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Utah couple learned recovery from porn addiction is possible

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  • VocalLocal Bountiful, UT
    Sept. 24, 2010 9:25 a.m.

    I am sad that the Deseret News has decided to address this issue as if there is no debate. There are plenty of psychologists who feel pornography only becomes destructive when it is mixed with religious beliefs which instill guilt on the user and feelings of justified jealousy in the part of the non-using spouse.

  • roqson Payson, UT
    Sept. 24, 2010 9:56 a.m.

    I am so tired of people blaming religion here. This is a problem that trancends religious bounds. Do you think that since the DN talks about it in a state dominated by religion that it only affects religious people? Women everywhere are encountering the same problems mentioned here: the emotional disconnect, the hiding, the objectification of women as sex toys. These are symptoms across the board, and you want to blame it on religion? Wht about all the serial and wife-killers who have porn in their backgrounds? How about all the reseach that is out there showing that the morals religion has - i.e. no sex before marriage,healthy sex after marriage, fidelity in marriage - lead to a much happier and fulfilled life, a heathier self-esteem, and stronger families? Look at our kids, especially in college, and their behaviors; are those the behaviors of healthy human beings readying themselves for a life of strong interpersonal relationships that last and have connectivity? The "plenty of psychlolgists" that you mention are all probably atheist/secularists who already have a bias toward religion. Look at what is unversal instead of tossing your blinders at us demanding we see your viewpoint.

  • jcmom Sandy, UT
    Sept. 24, 2010 10:09 a.m.

    @VocalLocal-What would you expect from an LDS Church owned newspaper? This is too broad of a topic to be addressed from every angle possible. Should religious people abandon their religious befiefs so that their porn viewing then becomes OK? If they are religious, and they do feel guilt, then there is a problem.

  • Judy Gilmore Centerville, UT
    Sept. 24, 2010 10:11 a.m.

    My son needed help with his addiction to pornography. He had left our faith and was an atheist, which he still is now, four years later.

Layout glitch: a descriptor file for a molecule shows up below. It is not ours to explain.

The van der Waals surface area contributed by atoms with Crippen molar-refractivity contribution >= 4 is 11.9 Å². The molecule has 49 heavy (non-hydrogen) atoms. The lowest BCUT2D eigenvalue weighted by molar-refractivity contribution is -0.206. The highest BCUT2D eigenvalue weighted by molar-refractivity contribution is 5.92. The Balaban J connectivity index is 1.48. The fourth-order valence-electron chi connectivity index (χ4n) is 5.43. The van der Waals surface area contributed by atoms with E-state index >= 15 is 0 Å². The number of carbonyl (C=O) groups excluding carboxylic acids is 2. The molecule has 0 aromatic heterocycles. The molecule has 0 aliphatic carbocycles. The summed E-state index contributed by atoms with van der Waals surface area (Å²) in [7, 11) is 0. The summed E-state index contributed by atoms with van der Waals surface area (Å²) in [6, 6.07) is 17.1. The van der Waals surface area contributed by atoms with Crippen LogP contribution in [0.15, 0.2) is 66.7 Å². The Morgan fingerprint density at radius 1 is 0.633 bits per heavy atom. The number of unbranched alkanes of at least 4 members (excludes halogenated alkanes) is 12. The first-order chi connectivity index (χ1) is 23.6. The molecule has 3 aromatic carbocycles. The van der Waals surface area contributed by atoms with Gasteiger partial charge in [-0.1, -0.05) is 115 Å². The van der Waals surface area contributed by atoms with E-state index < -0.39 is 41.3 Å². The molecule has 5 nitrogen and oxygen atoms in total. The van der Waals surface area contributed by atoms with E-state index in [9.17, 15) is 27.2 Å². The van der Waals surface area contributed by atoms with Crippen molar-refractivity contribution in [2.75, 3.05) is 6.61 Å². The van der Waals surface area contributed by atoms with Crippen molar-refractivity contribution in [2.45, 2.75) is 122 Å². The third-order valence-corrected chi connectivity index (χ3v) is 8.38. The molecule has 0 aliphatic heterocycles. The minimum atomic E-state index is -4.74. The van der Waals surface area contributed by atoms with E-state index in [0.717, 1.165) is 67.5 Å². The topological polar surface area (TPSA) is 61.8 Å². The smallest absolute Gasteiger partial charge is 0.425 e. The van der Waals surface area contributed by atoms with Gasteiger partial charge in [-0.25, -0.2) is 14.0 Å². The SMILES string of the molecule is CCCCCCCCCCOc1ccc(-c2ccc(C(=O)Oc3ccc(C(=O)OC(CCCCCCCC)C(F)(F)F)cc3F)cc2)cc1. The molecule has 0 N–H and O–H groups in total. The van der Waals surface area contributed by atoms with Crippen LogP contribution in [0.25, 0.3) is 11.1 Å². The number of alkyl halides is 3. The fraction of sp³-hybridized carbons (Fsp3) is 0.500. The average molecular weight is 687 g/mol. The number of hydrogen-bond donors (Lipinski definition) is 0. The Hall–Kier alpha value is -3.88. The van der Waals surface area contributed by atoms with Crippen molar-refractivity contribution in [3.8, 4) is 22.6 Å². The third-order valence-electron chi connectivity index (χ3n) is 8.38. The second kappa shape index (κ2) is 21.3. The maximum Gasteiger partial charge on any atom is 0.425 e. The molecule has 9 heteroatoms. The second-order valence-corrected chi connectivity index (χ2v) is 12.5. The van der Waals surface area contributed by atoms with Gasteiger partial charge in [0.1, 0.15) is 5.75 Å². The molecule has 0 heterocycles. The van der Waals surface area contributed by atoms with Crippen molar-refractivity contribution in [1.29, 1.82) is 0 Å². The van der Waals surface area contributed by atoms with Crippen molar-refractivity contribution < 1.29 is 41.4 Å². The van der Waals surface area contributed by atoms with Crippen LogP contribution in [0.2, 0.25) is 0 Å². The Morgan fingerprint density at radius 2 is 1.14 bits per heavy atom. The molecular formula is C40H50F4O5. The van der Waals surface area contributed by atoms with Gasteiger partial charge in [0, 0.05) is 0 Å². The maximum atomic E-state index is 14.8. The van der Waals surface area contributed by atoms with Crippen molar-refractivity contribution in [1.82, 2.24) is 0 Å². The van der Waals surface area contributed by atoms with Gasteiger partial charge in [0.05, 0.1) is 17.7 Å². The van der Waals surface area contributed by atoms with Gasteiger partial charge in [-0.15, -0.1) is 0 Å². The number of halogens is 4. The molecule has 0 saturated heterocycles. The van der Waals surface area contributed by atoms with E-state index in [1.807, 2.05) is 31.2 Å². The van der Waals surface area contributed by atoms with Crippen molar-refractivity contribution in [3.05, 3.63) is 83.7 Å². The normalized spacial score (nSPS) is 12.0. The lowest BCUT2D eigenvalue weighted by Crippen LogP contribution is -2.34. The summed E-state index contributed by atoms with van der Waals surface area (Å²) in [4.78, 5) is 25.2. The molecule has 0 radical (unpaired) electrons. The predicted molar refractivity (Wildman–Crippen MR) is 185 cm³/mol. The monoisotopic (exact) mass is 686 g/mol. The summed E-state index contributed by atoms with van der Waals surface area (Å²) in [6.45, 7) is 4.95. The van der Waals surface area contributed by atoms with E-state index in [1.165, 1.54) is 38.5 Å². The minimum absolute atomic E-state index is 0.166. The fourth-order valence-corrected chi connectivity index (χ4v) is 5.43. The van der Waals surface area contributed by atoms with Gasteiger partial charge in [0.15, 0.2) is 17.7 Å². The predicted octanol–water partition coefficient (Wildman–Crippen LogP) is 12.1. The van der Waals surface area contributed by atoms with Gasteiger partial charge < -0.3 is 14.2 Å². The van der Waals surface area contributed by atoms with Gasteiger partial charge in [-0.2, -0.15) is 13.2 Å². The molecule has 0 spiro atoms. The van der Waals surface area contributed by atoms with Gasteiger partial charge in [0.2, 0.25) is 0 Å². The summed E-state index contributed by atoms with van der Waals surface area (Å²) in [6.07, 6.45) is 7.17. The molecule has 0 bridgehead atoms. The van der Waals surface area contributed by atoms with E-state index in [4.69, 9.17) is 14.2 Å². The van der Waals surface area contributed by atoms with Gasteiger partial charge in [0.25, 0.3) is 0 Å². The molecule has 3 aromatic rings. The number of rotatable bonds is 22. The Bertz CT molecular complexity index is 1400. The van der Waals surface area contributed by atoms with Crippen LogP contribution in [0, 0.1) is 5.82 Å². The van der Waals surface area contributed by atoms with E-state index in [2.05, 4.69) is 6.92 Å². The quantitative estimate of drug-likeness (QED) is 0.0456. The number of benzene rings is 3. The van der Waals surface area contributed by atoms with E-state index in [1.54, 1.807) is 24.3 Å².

There is a program called Sons of Helaman, started by Maurice Harker, that is a cognitive behavioral program, rather than a 12 step program. It is based on principles taught by the LDS church, as you can tell by the name. This is a program for young men who are of the LDS faith.

    My son, who came to realize that pornography was harming his relationship with his girlfriend, even though both of them had left their different religions, asked me if I thought Maurice would help him without bringing religion into the therapy.
    Maurice worked with him individually, rather than in one of the groups for young men, and was able to teach the skills to my son that have enabled him to feel in control of his thoughts and to deal successfully with something that had been taking over his life.
    My son has recommended this method to others who he knows are dealing with this problem.
    This method is another avenue of help to many men and women.



  • AZRods Maricopa, AZ
    Sept. 24, 2010 10:27 a.m.


    What's to debate? All you have to do is talk to a man or woman whose spouse has a pornagraphy addiction, and you will quickly learn that it has nothing to do with religion, but that it can and does destroy marriages and families.
    If so called experts don't see that as sad and destructive, then they are measuring with the wrong device.

  • john in az tempe, az
    Sept. 24, 2010 10:30 a.m.


    I am still waiting for DN to present an article about woman who view pornographic material. Woman do. I know several LDS woman who have struggled with this issue.

    I agree with vocallocal to a degree. Consider the article yesterday. The "study" claimed 70% of the woman felt a certain way. There were 25 participant, 15 are LDS, 70% of 25 is 17, so all the LDS felt a certain way.

    The religious world inevitable will have to develop its own "science" when it comes to many things. pornography and homosexuality being two of them. The religious world is and will have to created its own studies that are contradicted by t he secular world.

  • c00kster Provo, Utah
    Sept. 24, 2010 10:33 a.m.

    As I mentioned in an earlier comment today (which somehow never got published), this series of articles on pornography seems to be designed to support the new DN website that is focused on women who have suffered due to pornography. While we have hijacked the threads to a certain degree, the intent of the series was not to provide a forum for broadly discussing porn. (Thursday's article is a good example in that it was about women's feelings but all that got discussed in the 60+ comments was other aspect of pornography.)

    I've met Steven Croshaw and am impressed with SA Lifeline (dot org) and what they are doing to help those who desire to break the porn habit. I hope that these articles and the new DN website for women will help healing take place and facilitate better relationships.

  • ladybug on the leaf Provo, UT
    Sept. 24, 2010 10:52 a.m.

    Mankind's (not womankind) propensity for using porn has devastated my estimation of men in general.

    Trust is essential in marriage---but how am I supposed to show that I trust my husband at the same time I inquire about whether he's a spectator of smut?

  • DixieMan73 Washington, UT